The ECJ further deferred to the national courts the question of a “legitimate reason” under Article 7 of Directive 89/104 by which a trademark owner is justified in opposing an advertiser’s use of a sign that is identical with, or similar to, the owner’s trademark (such as the impression of an economic link between the trademark owner and the advertiser or use that is seriously detrimental to the reputation of the mark). In assessing whether or not such a legitimate reason exists, the ECJ provides the following guidelines:
(1) The national court cannot find that the ad gives the impression that the reseller and the trademark owner are economically linked, or that the ad is seriously detrimental to the reputation of that mark, merely on the basis that an advertiser uses another person’s trademark with additional wording indicating that the goods in question are being resold, such as ‘used’ or ‘second-hand’.
This is consistent with current commercial practices for traders in the second-hand market and further consistent with established principles of trademark exhaustion.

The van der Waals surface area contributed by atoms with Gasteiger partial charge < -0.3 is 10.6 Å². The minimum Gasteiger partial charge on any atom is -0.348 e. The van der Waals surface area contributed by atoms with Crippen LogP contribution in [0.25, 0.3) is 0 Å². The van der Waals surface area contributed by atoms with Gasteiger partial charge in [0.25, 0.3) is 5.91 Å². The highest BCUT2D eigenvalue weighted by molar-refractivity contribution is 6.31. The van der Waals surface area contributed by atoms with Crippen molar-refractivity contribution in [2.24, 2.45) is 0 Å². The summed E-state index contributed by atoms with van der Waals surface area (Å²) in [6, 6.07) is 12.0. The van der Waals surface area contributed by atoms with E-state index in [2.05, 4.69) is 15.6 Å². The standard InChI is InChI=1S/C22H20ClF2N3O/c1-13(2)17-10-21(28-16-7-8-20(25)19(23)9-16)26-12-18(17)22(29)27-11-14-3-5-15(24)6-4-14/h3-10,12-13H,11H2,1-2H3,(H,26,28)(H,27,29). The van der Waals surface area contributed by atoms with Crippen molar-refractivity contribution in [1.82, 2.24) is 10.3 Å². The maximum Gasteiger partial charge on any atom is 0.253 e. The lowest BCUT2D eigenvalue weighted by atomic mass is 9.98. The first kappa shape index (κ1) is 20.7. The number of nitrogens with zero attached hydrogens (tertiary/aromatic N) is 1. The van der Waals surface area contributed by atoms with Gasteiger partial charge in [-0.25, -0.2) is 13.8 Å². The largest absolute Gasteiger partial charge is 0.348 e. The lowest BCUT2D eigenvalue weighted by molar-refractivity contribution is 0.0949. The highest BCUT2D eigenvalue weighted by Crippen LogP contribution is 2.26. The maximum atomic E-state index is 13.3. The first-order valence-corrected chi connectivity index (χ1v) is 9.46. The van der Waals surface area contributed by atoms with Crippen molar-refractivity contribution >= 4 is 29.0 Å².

(2) The national court is obliged to find that there is such a legitimate reason where the reseller, without the consent of the owner of the trademark that it uses in the context of advertising for its resale activities, has removed reference to that trademark from the goods, manufactured and placed on the market by that proprietor, and replaced it with a label bearing the reseller’s name, thereby concealing the trademark.
This opens up questions of unfair competition in a number of jurisdictions even if there is no literal trademark infringement.
(3) The national court is obliged to find that a specialist reseller of second-hand goods under another person’s trademark cannot be prohibited from using that mark to advertise to the public its resale activities which include, in addition to the sale of second-hand goods under that mark, the sale of other second-hand goods, unless the sale of those other goods, in the light of their volume, their presentation or their poor quality, risks seriously damaging the image which the trademark owner has succeeded in creating for its mark.
This affects the predictability of an infringement ruling in a trademark owner’s favor in cases involving keywords and comparable internet referencing services. The judgments rendered shall be highly fact specific, and to an extent subjective in view of a national court’s own precedents and preferences.